When you receive an e-mail from a deposed Nigerian king requesting help with money, you know it’s time to hit the delete button.
But when such a plea comes bearing a familiar name and e-mail address, there’s more incentive to read the message—and maybe even send off some cash. And apparently some people do, making the stranded-friend scam the hottest e-mail hoax of the summer.
In this ruse, you receive an e-mail supposedly from someone you know saying that he or she is stranded abroad (typically in England or Wales) and needs a quick cash loan to return home, typically requested in the form of a Western Union wire transfer.
The usual sob story: I was robbed at gunpoint and lost everything. This scam actually starts weeks or months earlier, with the hacking of someone else’s e-mail account—not yours. The hacking is usually done in one of two ways, says John Kane of the National White Collar Crime Center, which runs the Internet Crime Complaint Center with the FBI.
Scammers can infect an e-mail user’s computer with malware that logs keystrokes, providing the crooks with account user names and passwords. Typically, the malware is installed invisibly when the computer user clicks on an enticing online link.
Another approach scammers use is to distribute “phishing” e-mails—such as information requests purporting to be from your e-mail provider or bank—and collect passwords and other personal data that allow the hacking. They send millions of phishing messages at a time, “so even if their response rate is a fraction of a percent, that’s a lot of potential victims,” says Kane.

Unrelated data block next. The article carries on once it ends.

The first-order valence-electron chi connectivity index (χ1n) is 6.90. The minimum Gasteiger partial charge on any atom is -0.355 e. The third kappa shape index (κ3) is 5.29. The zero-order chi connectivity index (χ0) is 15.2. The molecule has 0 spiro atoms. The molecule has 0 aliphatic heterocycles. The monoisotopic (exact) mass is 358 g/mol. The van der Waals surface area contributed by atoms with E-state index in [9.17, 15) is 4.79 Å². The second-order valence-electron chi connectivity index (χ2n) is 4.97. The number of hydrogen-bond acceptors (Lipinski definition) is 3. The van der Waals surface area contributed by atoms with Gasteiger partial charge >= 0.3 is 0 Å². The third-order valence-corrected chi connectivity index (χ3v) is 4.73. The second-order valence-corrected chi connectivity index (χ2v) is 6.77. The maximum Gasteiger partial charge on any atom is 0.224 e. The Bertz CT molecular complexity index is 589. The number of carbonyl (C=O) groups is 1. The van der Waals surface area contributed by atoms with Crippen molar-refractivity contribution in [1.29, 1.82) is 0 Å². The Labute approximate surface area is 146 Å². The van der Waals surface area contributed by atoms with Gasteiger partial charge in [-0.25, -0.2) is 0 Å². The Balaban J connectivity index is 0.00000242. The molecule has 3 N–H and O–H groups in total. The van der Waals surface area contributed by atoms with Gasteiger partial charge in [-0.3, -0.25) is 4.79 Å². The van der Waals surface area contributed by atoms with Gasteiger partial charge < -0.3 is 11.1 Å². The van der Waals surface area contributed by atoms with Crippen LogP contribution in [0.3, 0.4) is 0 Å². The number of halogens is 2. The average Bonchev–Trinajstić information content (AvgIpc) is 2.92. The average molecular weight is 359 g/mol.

Once they have a user name and password, the scammers sign on, and may change the password—with that, they take control of the account and lock the real owner out. Then they send out a stranded-friend plea to you and other people on the account’s contacts list.
This type of swindle was detailed last year by Scam Alert, but recent activity has triggered new warnings this summer from the Internet Crime Complaint Center, the FBI and others.
Even some of us at AARP have been hit. In the past few weeks, one of my colleagues, his daughter and brother-in-law all got “stranded in London” messages from different accounts. The e-mail account of another colleague was taken over by the scammers.
And I just received one, purportedly from an AARP member with whom I exchanged e-mail some time ago, thereby putting my e-mail address in her contacts list.